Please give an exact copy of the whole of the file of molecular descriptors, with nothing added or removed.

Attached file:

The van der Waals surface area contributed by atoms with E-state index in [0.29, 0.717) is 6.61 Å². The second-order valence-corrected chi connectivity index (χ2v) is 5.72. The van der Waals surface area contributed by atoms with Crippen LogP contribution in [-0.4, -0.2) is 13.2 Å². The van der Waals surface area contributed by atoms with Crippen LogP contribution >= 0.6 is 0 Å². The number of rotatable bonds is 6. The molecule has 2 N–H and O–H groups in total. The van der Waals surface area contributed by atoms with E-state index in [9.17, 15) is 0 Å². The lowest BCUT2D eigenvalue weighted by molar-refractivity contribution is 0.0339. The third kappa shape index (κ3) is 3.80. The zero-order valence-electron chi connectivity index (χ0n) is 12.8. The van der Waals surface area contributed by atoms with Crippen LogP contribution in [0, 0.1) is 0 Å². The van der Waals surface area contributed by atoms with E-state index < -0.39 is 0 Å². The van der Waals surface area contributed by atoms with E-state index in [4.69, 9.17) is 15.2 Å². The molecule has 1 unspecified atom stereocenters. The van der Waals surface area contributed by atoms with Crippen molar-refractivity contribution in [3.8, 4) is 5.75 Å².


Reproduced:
The van der Waals surface area contributed by atoms with E-state index in [0.29, 0.717) is 6.61 Å². The second-order valence-corrected chi connectivity index (χ2v) is 5.72. The van der Waals surface area contributed by atoms with Crippen LogP contribution in [-0.4, -0.2) is 13.2 Å². The van der Waals surface area contributed by atoms with Crippen LogP contribution >= 0.6 is 0 Å². The number of rotatable bonds is 6. The molecule has 2 N–H and O–H groups in total. The van der Waals surface area contributed by atoms with E-state index in [9.17, 15) is 0 Å². The lowest BCUT2D eigenvalue weighted by molar-refractivity contribution is 0.0339. The third kappa shape index (κ3) is 3.80. The zero-order valence-electron chi connectivity index (χ0n) is 12.8. The van der Waals surface area contributed by atoms with Crippen LogP contribution in [0, 0.1) is 0 Å². The van der Waals surface area contributed by atoms with E-state index < -0.39 is 0 Å². The van der Waals surface area contributed by atoms with E-state index in [4.69, 9.17) is 15.2 Å². The molecule has 1 unspecified atom stereocenters. The van der Waals surface area contributed by atoms with Crippen molar-refractivity contribution in [3.8, 4) is 5.75 Å².